• visible drops of performance of the persistence solution when your DAG number grows, drops that might amplify the side effects described above.

  • some of persistence solutions might lack filesystem functionality that git-sync needs to perform the sync (for example changing permissions or creating symbolic links). While those can often be mitigated it is only recommended to use git-sync with fully POSIX-filesystem compliant persistence filesystems.

General recommendation to use git-sync with local volumes only, and if you want to also use persistence, you need to make sure that the persistence solution you use is POSIX-compliant and you monitor the side-effects it might have.

Synchronizing multiple Git repositories with git-sync

Airflow git-sync integration in the Helm Chart, does not allow to configure multiple repositories to be synchronized at the same time. The DAG folder must come from single git repository. However it is possible to use submodules to create an “umbrella” repository that you can use to bring a number of git repositories checked out together (with --submodules recursive option). There are success stories of Airflow users using such approach with 100s of repositories put together as submodules via such “umbrella” repo approach. When you choose this solution, however, you need to work out the way how to ling the submodules, when to updated the umbrella repo when “submodule” repository change and work out versioning approach and automate it. This might be as simple as always using latest versions of all the submodule repositories, or as complex as managing versioning of shared libraries, DAGs and code across multiple teams and doing that following your release process.

An example of such complex approach can found in this Manage DAGs at scale presentation from the Airflow Summit.

Mounting DAGs from an externally populated PVC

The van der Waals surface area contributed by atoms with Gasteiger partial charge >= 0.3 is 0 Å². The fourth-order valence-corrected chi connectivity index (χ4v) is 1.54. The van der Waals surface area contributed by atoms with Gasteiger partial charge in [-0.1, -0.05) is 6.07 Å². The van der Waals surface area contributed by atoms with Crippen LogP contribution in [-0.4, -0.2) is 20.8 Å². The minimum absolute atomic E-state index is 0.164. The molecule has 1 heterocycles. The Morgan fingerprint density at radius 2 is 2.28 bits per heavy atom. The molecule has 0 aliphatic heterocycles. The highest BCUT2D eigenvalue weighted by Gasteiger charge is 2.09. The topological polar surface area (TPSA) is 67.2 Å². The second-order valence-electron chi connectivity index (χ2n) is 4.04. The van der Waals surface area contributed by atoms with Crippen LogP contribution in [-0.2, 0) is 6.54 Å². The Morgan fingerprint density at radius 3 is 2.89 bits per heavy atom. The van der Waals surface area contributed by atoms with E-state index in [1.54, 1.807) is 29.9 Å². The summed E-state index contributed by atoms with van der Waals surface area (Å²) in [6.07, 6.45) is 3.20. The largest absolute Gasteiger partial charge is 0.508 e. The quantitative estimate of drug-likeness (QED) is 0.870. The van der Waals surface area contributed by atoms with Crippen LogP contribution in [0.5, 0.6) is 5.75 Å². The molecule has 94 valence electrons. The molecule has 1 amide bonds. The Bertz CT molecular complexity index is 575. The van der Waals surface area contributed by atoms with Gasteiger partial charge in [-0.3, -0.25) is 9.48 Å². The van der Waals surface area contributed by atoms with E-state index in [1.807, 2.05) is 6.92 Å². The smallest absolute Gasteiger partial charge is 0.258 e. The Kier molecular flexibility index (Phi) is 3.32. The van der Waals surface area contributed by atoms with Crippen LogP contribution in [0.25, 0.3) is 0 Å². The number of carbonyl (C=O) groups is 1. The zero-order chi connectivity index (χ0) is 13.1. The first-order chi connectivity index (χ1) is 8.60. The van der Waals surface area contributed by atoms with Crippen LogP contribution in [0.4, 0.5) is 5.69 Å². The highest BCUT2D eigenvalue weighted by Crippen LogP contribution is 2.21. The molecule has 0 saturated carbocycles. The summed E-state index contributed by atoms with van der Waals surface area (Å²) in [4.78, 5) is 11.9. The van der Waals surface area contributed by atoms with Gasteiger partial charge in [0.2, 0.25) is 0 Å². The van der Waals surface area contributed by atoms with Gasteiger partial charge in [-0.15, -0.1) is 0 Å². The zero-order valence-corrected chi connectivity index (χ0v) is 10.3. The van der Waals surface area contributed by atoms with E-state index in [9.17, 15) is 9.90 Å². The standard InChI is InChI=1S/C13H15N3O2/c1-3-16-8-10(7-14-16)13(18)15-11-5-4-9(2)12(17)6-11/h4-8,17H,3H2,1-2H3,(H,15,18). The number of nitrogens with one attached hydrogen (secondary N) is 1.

In this approach, Airflow will read the DAGs from a PVC which has ReadOnlyMany or ReadWriteMany access mode. You will have to ensure that the PVC is populated/updated with the required DAGs (this won’t be handled by the chart). You pass in the name of the volume claim to the chart:

helm upgrade --install airflow apache-airflow/airflow \
  --set dags.persistence.enabled=true \
  --set dags.persistence.existingClaim=my-volume-claim \
  --set dags.gitSync.enabled=false

Mounting DAGs from a private GitHub repo using Git-Sync sidecar

Create a private repo on GitHub if you have not created one already.

Then create your ssh keys:

ssh-keygen -t rsa -b 4096 -C ""

Add the public key to your private repo (under Settings > Deploy keys).

You have to convert the private ssh key to a base64 string. You can convert the private ssh key file like so:

base64 <my-private-ssh-key> -w 0 > temp.txt

Then copy the string from the temp.txt file. You’ll add it to your override-values.yaml next.

In this example, you will create a yaml file called override-values.yaml to override values in the values.yaml file, instead of using --set:

    enabled: true
    branch: <branch-name>
    subPath: ""
    sshKeySecret: airflow-ssh-secret
    data: |
      gitSshKey: '<base64-converted-ssh-private-key>'

Don’t forget to copy in your private key base64 string.

Finally, from the context of your Airflow Helm chart directory, you can install Airflow:

helm upgrade --install airflow apache-airflow/airflow -f override-values.yaml

If you have done everything correctly, Git-Sync will pick up the changes you make to the DAGs in your private GitHub repo.

You should take this a step further and set dags.gitSync.knownHosts so you are not susceptible to man-in-the-middle attacks. This process is documented in the production guide.